Parama was unique in that they didn't look at the market and try to change it (like many of the optical companies), they looked at the market and tried to make it do the same things better. And the reality was - and still is - that SONET (and SDH) rules the telecommunications world. Parama took SONET and put it on afterburners. Consider some of the following innovations, now assigned to the scrapheap of history.

Fully flexible overhead access

The Parama ASIC allowed complete and total acceess to the SONET/SDH overhead. On an OC-3 that's not such a big deal, but on an OC-48 or OC-192, there's a huge amount of wasted bandwidth in the overhead. With the Parama box, you could use that overhead for some pretty amazing purposes.

For example, true transparent transport of lower speed signals onto higher speed signals was possible. Sure, other elements claim this feature, but they transfer only a small percentage of the most used overhead bytes. The Parama box would allow you to pick as many overhead bytes as you wanted and pass them through the network. We called it "Electric Wavelength Services". Amazing.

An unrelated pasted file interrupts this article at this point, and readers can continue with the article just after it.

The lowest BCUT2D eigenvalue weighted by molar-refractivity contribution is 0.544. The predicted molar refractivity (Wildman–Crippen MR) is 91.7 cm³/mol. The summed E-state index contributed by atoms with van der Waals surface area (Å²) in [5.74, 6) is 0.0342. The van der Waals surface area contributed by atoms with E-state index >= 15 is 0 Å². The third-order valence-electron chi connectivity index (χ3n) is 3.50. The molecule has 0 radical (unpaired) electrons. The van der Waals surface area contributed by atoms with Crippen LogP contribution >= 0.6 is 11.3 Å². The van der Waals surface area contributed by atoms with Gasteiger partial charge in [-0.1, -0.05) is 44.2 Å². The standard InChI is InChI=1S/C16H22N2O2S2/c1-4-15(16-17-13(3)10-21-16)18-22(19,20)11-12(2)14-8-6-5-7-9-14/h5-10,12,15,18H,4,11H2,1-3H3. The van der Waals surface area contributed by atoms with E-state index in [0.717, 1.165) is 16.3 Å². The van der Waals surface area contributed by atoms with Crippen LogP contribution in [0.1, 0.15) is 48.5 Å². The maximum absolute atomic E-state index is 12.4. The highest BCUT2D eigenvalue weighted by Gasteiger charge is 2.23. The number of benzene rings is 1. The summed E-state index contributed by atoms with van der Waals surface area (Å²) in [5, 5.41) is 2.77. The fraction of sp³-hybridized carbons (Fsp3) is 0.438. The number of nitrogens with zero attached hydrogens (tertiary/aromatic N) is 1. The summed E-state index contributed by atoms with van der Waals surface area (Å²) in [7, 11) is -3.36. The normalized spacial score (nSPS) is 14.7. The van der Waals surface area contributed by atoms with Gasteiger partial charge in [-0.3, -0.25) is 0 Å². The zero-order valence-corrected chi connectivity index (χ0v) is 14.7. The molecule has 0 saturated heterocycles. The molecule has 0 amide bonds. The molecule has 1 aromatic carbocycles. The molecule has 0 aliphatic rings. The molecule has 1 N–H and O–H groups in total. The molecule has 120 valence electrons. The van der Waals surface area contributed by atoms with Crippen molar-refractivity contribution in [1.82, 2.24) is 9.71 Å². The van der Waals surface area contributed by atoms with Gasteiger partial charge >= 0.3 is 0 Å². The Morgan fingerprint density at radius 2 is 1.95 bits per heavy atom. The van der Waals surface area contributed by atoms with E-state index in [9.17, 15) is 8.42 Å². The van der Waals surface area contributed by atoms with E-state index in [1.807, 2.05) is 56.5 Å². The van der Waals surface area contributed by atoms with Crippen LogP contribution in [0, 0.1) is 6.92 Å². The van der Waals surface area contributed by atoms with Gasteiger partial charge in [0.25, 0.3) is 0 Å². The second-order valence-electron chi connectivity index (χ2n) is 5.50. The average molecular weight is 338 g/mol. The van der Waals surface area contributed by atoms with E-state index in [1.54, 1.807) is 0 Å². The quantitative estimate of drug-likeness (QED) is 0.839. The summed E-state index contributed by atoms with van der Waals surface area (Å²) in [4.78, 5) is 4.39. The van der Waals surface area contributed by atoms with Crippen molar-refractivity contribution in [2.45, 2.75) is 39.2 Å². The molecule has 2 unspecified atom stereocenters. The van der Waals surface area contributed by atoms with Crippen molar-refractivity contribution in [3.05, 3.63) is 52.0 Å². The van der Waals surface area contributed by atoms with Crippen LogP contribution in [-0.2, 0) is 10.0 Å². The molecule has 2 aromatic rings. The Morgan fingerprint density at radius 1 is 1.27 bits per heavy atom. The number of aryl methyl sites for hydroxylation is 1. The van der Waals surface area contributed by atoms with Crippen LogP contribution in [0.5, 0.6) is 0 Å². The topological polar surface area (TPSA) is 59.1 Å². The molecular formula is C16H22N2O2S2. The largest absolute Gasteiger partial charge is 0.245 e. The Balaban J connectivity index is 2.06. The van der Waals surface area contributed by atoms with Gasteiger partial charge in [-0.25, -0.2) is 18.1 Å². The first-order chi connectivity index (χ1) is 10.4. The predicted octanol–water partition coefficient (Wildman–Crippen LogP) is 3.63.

Another example is something Parama called "Ethernet Orderwire". There's a white paper on the website - read it before it goes away. Instead of just providing the user with a voice channel between remote sites, the Parama box provided a full 10Mbps Ethernet channel. It could be used for remote monitoring, file uploads, or just email and instant message connections. Customers loved it, and no other company then or since has come up with anything even close. Marvelous.